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I wait for the Lord, my soul waits,

and in his word I hope;

my soul waits for the Lord,

more than watchmen for the morning....Psalm 130

The Waiting Room

Contemplative prayer is different from intercessory prayer,

which seeks to tell God everything that is on your mind.

In contemplative prayer, the praying person seeks to immerse in God's presence.

We want to hear God, rather than being heard by God.

Simply put, contemplative prayer is resting and waiting in God's presence,

without saying anything, and, if possible, without thinking anything.

Slowly breathe in and out,

resting in God, waiting on God, and trusting in God's love.

God of our hopes and dreams,

when we feel empty, and long to be filled;

when we feel hungry, and long to be fed;

when we feel lost, and long to be found.

Gather us into your love,

and pick up the pieces of our lives.

“Those who wait upon the Lord shall renew their strength,

they shall mount up with wings like eagles,

they shall run and not be weary,

they shall walk and not faint.” Isaiah 40:31

Something very important is happening as we “wait upon the Lord.”

God is renewing our strength as we sit in his presence,

opening our hearts to the work of the Holy Spirit.

The Hebrew word translated as “wait” is — qavah.

The literal meaning of qavah is to “bind together like a cord.”

Strands of string get stronger as they are woven into a rope.

So while “waiting upon the Lord”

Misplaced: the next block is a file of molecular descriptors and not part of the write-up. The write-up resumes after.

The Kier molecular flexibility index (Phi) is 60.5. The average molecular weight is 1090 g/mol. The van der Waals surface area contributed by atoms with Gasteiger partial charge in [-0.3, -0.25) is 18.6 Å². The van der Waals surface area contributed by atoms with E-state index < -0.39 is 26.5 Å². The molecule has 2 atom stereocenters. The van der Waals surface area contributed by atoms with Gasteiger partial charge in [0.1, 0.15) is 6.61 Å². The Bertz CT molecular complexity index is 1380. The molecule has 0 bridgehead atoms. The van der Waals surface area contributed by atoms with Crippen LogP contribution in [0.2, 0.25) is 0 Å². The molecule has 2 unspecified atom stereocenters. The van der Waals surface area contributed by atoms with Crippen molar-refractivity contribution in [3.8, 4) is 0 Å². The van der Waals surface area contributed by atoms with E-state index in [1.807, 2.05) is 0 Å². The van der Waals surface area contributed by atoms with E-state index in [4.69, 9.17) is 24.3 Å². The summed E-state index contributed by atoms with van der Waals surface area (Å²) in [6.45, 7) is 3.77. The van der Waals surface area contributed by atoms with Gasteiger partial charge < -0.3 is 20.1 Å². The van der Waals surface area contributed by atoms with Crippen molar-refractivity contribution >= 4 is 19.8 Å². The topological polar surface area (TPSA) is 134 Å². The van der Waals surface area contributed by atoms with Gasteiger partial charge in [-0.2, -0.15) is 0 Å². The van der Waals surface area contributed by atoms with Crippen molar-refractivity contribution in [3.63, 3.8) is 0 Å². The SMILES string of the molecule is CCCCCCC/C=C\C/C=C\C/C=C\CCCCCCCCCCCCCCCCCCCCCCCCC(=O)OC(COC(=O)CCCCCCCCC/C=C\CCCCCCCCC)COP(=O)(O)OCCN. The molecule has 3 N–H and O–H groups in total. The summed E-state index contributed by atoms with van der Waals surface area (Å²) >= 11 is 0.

we are being bound together with God and strengthened.

Contemplative prayer is a means by which

the Spirit weaves the various strands of our lives into the fabric of God’s love.

Thus, by waiting upon the Lord we are strengthened for daily life and service.

We may not perceive this renewing process taking place as we sit in meditation. However, over time our prayer results

in the strengthening of our faith, our souls, and our trust in God.

Paul Rietmann

Mary, when visited by Gabriel in Nazareth, replied to him,

“Be it unto me according to thy word.”

In other words Mary said “Yes” in a very deep profound way

to the activity of God within her life.

It was a mysterious activity that she did not fully understand.

But yet, she consented to God’s Word with faith and trust.

Mary represents for us the archetype of the contemplative life.

She embodies what it means to be a contemplative: a person who opens their body, mind, heart and soul

to the Divine Presence.

A person who says “yes” and consents

to God’s gracious mysterious activity in their lives.

Pray her words from your heart.

Make them your own. And then be ready for the wondrous adventure

of contemplative transformation!

“Be it unto me according to thy word.”

"Hail, Mary, full of grace,

the Lord is with thee;

blessed art thou among women,

and blessed is the fruit of thy womb...."

Sustainer of the hungry,like a mother you long to feed your children until each is satisfied. Turn our eyes to you alone, that, aware of our own deepest longings,

we will reach out with Christ to feed others with the miracle of your love. Amen.

Abigail Carlisle-Wilke, The Lutheran Church of America & PHNC

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